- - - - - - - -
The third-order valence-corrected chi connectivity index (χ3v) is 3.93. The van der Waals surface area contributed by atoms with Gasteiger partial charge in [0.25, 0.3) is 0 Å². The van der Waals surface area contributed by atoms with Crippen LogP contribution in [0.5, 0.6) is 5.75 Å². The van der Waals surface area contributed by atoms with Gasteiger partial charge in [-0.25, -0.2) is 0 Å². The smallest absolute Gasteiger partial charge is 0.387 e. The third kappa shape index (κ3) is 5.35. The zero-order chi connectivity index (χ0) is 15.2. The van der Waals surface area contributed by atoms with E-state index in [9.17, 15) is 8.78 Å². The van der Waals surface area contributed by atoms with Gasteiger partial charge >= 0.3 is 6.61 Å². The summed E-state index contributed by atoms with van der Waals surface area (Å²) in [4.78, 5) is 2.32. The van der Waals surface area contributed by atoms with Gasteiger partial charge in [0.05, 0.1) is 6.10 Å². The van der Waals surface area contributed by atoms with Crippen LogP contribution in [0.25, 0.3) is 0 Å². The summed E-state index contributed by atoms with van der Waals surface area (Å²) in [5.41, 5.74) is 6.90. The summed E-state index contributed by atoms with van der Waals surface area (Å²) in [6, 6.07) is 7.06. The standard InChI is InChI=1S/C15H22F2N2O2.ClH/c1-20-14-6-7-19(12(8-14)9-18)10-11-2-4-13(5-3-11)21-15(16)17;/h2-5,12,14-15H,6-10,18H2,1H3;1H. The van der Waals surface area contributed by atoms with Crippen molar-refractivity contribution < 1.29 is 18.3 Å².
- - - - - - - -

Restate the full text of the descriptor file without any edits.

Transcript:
The third-order valence-corrected chi connectivity index (χ3v) is 3.93. The van der Waals surface area contributed by atoms with Gasteiger partial charge in [0.25, 0.3) is 0 Å². The van der Waals surface area contributed by atoms with Crippen LogP contribution in [0.5, 0.6) is 5.75 Å². The van der Waals surface area contributed by atoms with Gasteiger partial charge in [-0.25, -0.2) is 0 Å². The smallest absolute Gasteiger partial charge is 0.387 e. The third kappa shape index (κ3) is 5.35. The zero-order chi connectivity index (χ0) is 15.2. The van der Waals surface area contributed by atoms with E-state index in [9.17, 15) is 8.78 Å². The van der Waals surface area contributed by atoms with Gasteiger partial charge >= 0.3 is 6.61 Å². The summed E-state index contributed by atoms with van der Waals surface area (Å²) in [4.78, 5) is 2.32. The van der Waals surface area contributed by atoms with Gasteiger partial charge in [0.05, 0.1) is 6.10 Å². The van der Waals surface area contributed by atoms with Crippen LogP contribution in [0.25, 0.3) is 0 Å². The summed E-state index contributed by atoms with van der Waals surface area (Å²) in [5.41, 5.74) is 6.90. The summed E-state index contributed by atoms with van der Waals surface area (Å²) in [6, 6.07) is 7.06. The standard InChI is InChI=1S/C15H22F2N2O2.ClH/c1-20-14-6-7-19(12(8-14)9-18)10-11-2-4-13(5-3-11)21-15(16)17;/h2-5,12,14-15H,6-10,18H2,1H3;1H. The van der Waals surface area contributed by atoms with Crippen molar-refractivity contribution < 1.29 is 18.3 Å².